Property

Looking at nursing homes for a loved one? Here’s where to start

Sponsored by Freedom Aged Care

Everyone hopes to reach a ripe old age while still living independently in their own home.

But as we age, our care needs can become too great for ourselves and our family members to meet, and even beyond those available from home care service providers.

If this situation applies to you or beloved relatives such as your parents, you may be wondering where to start on the search for a residential care solution.

“Generally, people would like to live in their own home as long as they possibly can,” Mark O’Brien of Linkage Care says.

“Receiving home care will help enable this, but when it becomes unsafe for someone to live in their own home it’s time to look at alternative residential aged care.”

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For those who require assistance with basic daily tasks such as climbing stairs and using the shower or bath and toilet, this alternative comes in the form of a nursing home with 24-hour care.

Beds are rarely available immediately so it’s best to plan early for a parent or loved one’s move.

The first step is to request an Aged Care Assessment Test (ACAT). This free government-funded test assesses a person’s basic needs and determines which services they are eligible for.

If a nursing home is required, the experience of discussing the issue and then choosing the right home will likely be stressful for everyone involved. However, the process can be simplified with the help of an experienced aged care placement consultant. 

These consultants can make the transition easier by offering advice on communicating the change with your family member, answering questions about finances, helping fill in paperwork, and locating the perfect nursing home.

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Many nursing homes receive a degree of government funding, which is assessed in relation to the Aged Care Funding Instrument. In short, the higher the care needs at a nursing home, the higher the level of funding supplied by the government.

A nursing home funded by the government must provide a base level of service, including having staff on call for emergency assistance and staff to oversee personal care such as bathing, going to the toilet, eating and dressing.

While residents are asked to help cover the costs of some of their daily living expenses, the maximum amount is reviewed twice a year and, at present, no more than 85 per cent of a single person’s Age Pension entitlement may be requested.

Among other things, this basic daily fee goes towards meals, cleaning and laundry, and heating and cooling appliances.

According to O’Brien, the costs of delivering care in nursing homes are shared across all residents, which can make it cheaper than if purchased from an external agency.

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Nursing homes are as varied as our population; some are private, some public; some specialise in different conditions such as dementia and Alzheimer’s.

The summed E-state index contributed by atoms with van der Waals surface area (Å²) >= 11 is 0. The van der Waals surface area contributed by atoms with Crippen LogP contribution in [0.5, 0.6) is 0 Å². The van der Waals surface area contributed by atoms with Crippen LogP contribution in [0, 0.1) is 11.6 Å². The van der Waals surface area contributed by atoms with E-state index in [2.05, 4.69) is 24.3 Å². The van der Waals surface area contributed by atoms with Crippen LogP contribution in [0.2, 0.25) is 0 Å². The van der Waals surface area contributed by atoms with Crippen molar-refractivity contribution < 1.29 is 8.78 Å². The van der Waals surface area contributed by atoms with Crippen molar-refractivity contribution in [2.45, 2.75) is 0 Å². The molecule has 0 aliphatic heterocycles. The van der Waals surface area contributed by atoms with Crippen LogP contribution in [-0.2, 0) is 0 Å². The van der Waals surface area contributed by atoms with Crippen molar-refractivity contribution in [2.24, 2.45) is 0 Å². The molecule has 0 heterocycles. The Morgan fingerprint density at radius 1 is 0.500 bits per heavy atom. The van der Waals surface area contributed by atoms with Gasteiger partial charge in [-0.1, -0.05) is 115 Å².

“Each year there are approximately 10,000 additional beds added to the nursing home stock levels, which in turn results in new facilities coming on board with additional features and benefits that are tailored to the local demographic,” O’Brien says.

Various living options are available, including single rooms with ensuites, or shared rooms with shared bathrooms. Ideally, the living situation you choose for your loved one will be the one best suited to their preferences and needs.  

O’Brien admits that the preconceived views people have about nursing homes can be challenging, but says these views are usually based on previous interactions that occurred many years ago and are no longer applicable.

Residents often fear the idea of leaving a family home that they know and love. He says, though, that trying to replicate a home environment can help to set residents at ease. This can include bringing familiar furniture and ornaments from the family home.

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Regular visits from family and friends are also highly recommended to help residents settle in.

While many people believe that nursing homes are simply a place to live out the rest of their days, residents are still able to enjoy independence and family time, according to O’Brien.

“Outings with family and friends are a great way for residents to continue to enjoy life,” he says. 

Depending on individual care requirements, some nursing home residents can come and go from the facility when in the company of a family member or a friend.

Residents can also spend up to 52 days outside the nursing home care without losing their bed. This means that they can enjoy important family occasions such as holidays or reunions, while knowing they can come home to professional care.

“Most quality nursing homes will have a calendar of events for their residents that enables residents to live an active lifestyle in line with their health capabilities,” O’Brien says.

Are you caring for your parents? Have you considered a nursing home residence for them?

Now there really is an option for your loved ones that doesn’t take away their precious freedom of independence and choice.

Freedom Aged Care is more than a place to live. For our residents it’s like having a second family with all the aged care and support they need to live life to the full.

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